Historical geography was not recognized as a distinct field of university teaching and research in Canada until the 1950s. However, the term geographical history was used in 1749 in a British pamphlet describing NS, although the first major historical geographical study of Canada was by J.D.
Historical GeographyHistorical geography includes the study both of the geographies of the past and of changes in geographical patterns through time; historical geographers study some aspect or aspects of the GEOGRAPHY of a region, such as population or land use, at a selected period in the past (the cross-section or horizontal approach), or some element or aspect of the evolution of a region (the vertical approach). The horizontal approach reveals the interrelationship of numerous elements of a place at a particular period and also studies the life of an area at a particular time. The vertical approach emphasizes processes and the human thought and activities underlying changes in geographical patterns.
Historical geography was not recognized as a distinct field of university teaching and research in Canada until the 1950s. However, the term geographical history was used in 1749 in a British pamphlet describing NS, although the first major historical geographical study of Canada was by J.D. Rogers, A Historical Geography of the British Colonies - Canada - Part III Geographical (1911) - a description and analysis of the settling of Canada, published in England. In 1936 Carl Schott, a German geographer, analysed agricultural settlement in southern Ontario.
In the 1950s and 1960s geography departments in Canadian universities expanded as young historical geographers established courses and published research. A distinct area of specialization developed, stimulated by the work of Canadian historians and economic historians, eg, H.A. INNIS. However, the emphasis that geographers place on the spatial patterns of the Earth and how they evolve distinguishes their work from that of historians. A considerable number of historical geographers received graduate training in the US. Andrew H. CLARK (born in Canada and influenced by Innis) of the University of Wisconsin was particularly important. Others trained in British universities.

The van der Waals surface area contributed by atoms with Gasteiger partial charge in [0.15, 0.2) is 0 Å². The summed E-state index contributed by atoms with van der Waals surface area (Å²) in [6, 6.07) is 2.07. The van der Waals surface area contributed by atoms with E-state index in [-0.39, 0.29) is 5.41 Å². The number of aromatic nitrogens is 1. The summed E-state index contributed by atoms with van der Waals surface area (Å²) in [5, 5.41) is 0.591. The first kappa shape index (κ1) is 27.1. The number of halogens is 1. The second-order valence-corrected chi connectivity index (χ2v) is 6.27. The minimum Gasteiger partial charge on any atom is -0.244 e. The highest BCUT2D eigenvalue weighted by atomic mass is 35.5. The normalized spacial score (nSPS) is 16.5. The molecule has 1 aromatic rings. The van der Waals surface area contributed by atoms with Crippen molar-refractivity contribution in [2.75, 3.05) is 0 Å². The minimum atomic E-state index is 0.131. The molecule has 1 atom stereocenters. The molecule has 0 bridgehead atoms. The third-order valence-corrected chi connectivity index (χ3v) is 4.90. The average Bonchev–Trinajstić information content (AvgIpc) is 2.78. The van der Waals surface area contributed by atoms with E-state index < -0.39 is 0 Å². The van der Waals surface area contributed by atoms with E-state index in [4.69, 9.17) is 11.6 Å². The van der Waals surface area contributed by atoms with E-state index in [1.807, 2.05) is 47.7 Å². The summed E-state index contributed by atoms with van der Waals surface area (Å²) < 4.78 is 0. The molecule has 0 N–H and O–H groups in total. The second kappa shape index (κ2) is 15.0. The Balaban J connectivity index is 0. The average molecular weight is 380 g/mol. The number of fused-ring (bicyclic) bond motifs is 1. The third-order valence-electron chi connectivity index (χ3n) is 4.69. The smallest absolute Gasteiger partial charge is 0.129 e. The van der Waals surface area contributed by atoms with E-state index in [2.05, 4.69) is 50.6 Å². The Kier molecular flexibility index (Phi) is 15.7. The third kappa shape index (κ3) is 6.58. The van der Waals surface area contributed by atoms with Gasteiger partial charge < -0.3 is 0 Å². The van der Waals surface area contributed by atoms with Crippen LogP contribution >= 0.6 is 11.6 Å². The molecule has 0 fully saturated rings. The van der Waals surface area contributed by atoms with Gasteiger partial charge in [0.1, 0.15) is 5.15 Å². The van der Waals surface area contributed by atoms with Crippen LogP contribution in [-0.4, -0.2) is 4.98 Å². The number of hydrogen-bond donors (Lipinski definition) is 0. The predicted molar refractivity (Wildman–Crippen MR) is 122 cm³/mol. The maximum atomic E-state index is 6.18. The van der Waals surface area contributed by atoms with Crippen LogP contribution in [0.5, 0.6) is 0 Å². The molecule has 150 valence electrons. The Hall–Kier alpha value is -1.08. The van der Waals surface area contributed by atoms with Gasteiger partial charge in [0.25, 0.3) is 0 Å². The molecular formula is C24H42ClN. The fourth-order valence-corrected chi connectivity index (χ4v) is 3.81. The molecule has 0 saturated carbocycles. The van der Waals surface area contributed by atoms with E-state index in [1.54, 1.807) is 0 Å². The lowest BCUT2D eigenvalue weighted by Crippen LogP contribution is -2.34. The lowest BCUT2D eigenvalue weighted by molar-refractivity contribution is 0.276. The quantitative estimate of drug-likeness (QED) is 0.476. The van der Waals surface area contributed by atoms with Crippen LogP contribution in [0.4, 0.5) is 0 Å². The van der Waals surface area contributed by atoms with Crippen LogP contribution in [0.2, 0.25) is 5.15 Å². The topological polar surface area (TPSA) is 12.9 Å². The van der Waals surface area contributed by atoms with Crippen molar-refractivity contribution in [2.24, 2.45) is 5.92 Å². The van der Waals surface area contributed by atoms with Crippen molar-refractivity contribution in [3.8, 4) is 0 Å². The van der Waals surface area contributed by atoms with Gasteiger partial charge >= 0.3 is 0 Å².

Canadian Historical Geographers
Canadian historical geographers concentrate on their country, but a few specialize on other parts of the world and have published research on China, Europe, Latin America, the former USSR, South Africa and the US. Within Canada a few scholars have adopted the cross-section approach and have reconstructed the geography of a region at a particular time, but most research is concerned with geographical change through time. Topics include the cultural historical geography of native peoples and their relationship to the FUR TRADE economy; spatial patterns of IMMIGRATION and the transfer of culture from the Old World to the New; rural settlement; land-use and settlement patterns as they relate to primary-resource development; the founding of urban settlements and their functional development and evolution in relationship to staples and corridors of movement; and the origins and evolution of distinctive rural and urban landscapes, including buildings.
Although culture is increasingly recognized as an important factor in determining geographical development, research has just begun on attitudes to and influences on the environment, and the historical geography of manufacturing is barely developed. The history of the mapping of Canada is studied, and facsimile atlases have been prepared showing how maps can be used to interpret the evolving geography of an area. In the 1980s and early 1990s, a team of cartographers and scholars undertook the largest cartographic project ever attempted in Canada. The Historical Atlas of Canada traces the development of Canada from prehistoric times to the middle of the 20th century. Volume I appeared in 1987, Volume III in 1990 and Volume II in 1993.
Specialists are not responsible for all research in historical geography. Geographers who normally work on contemporary geographical problems may adopt an historical geographical approach for a particular research topic. Historical geographers in their turn may occasionally work on contemporary problems, but they usually concentrate on the past and are thoroughly familiar with the archival and field sources and the scholarly literature related to a particular area and period.
R.C. Harris and J. Warkentin, Canada Before Confederation (1974); R.C. Harris, ed, Historical Atlas of Canada: From the Beginning to 1800 (1987).